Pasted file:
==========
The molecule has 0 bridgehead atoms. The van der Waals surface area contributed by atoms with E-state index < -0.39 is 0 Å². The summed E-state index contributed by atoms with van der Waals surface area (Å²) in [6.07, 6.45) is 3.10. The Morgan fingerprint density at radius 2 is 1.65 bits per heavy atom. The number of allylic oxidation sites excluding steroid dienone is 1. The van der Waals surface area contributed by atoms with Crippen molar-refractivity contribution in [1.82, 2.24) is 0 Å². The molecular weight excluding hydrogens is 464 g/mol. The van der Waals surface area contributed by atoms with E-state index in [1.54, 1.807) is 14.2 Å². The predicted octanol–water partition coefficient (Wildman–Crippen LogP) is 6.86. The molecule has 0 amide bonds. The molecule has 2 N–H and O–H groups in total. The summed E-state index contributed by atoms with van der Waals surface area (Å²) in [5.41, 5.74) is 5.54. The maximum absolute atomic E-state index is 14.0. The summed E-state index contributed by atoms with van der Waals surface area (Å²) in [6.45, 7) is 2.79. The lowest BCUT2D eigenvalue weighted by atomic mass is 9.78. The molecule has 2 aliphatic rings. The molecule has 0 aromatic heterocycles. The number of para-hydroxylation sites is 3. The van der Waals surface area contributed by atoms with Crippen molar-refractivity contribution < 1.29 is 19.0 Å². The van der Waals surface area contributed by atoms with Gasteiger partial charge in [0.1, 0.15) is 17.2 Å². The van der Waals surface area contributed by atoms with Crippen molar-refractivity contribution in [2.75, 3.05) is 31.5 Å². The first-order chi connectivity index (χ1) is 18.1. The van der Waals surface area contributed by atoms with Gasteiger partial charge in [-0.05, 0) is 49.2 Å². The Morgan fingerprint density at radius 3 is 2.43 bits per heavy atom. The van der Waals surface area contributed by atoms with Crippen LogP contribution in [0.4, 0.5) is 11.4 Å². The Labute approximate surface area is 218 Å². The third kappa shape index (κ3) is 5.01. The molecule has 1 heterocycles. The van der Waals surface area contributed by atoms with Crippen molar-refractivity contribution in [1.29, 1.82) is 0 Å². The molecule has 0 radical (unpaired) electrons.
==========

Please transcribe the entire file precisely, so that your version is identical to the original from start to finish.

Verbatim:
The molecule has 0 bridgehead atoms. The van der Waals surface area contributed by atoms with E-state index < -0.39 is 0 Å². The summed E-state index contributed by atoms with van der Waals surface area (Å²) in [6.07, 6.45) is 3.10. The Morgan fingerprint density at radius 2 is 1.65 bits per heavy atom. The number of allylic oxidation sites excluding steroid dienone is 1. The van der Waals surface area contributed by atoms with Crippen molar-refractivity contribution in [1.82, 2.24) is 0 Å². The molecular weight excluding hydrogens is 464 g/mol. The van der Waals surface area contributed by atoms with E-state index in [1.54, 1.807) is 14.2 Å². The predicted octanol–water partition coefficient (Wildman–Crippen LogP) is 6.86. The molecule has 0 amide bonds. The molecule has 2 N–H and O–H groups in total. The summed E-state index contributed by atoms with van der Waals surface area (Å²) in [5.41, 5.74) is 5.54. The maximum absolute atomic E-state index is 14.0. The summed E-state index contributed by atoms with van der Waals surface area (Å²) in [6.45, 7) is 2.79. The lowest BCUT2D eigenvalue weighted by atomic mass is 9.78. The molecule has 2 aliphatic rings. The molecule has 0 aromatic heterocycles. The number of para-hydroxylation sites is 3. The van der Waals surface area contributed by atoms with Crippen molar-refractivity contribution < 1.29 is 19.0 Å². The van der Waals surface area contributed by atoms with Gasteiger partial charge in [0.1, 0.15) is 17.2 Å². The van der Waals surface area contributed by atoms with Crippen molar-refractivity contribution in [2.75, 3.05) is 31.5 Å². The first-order chi connectivity index (χ1) is 18.1. The van der Waals surface area contributed by atoms with Gasteiger partial charge in [-0.05, 0) is 49.2 Å². The Morgan fingerprint density at radius 3 is 2.43 bits per heavy atom. The van der Waals surface area contributed by atoms with Crippen LogP contribution in [0.4, 0.5) is 11.4 Å². The Labute approximate surface area is 218 Å². The third kappa shape index (κ3) is 5.01. The molecule has 1 heterocycles. The van der Waals surface area contributed by atoms with Crippen molar-refractivity contribution in [1.29, 1.82) is 0 Å². The molecule has 0 radical (unpaired) electrons.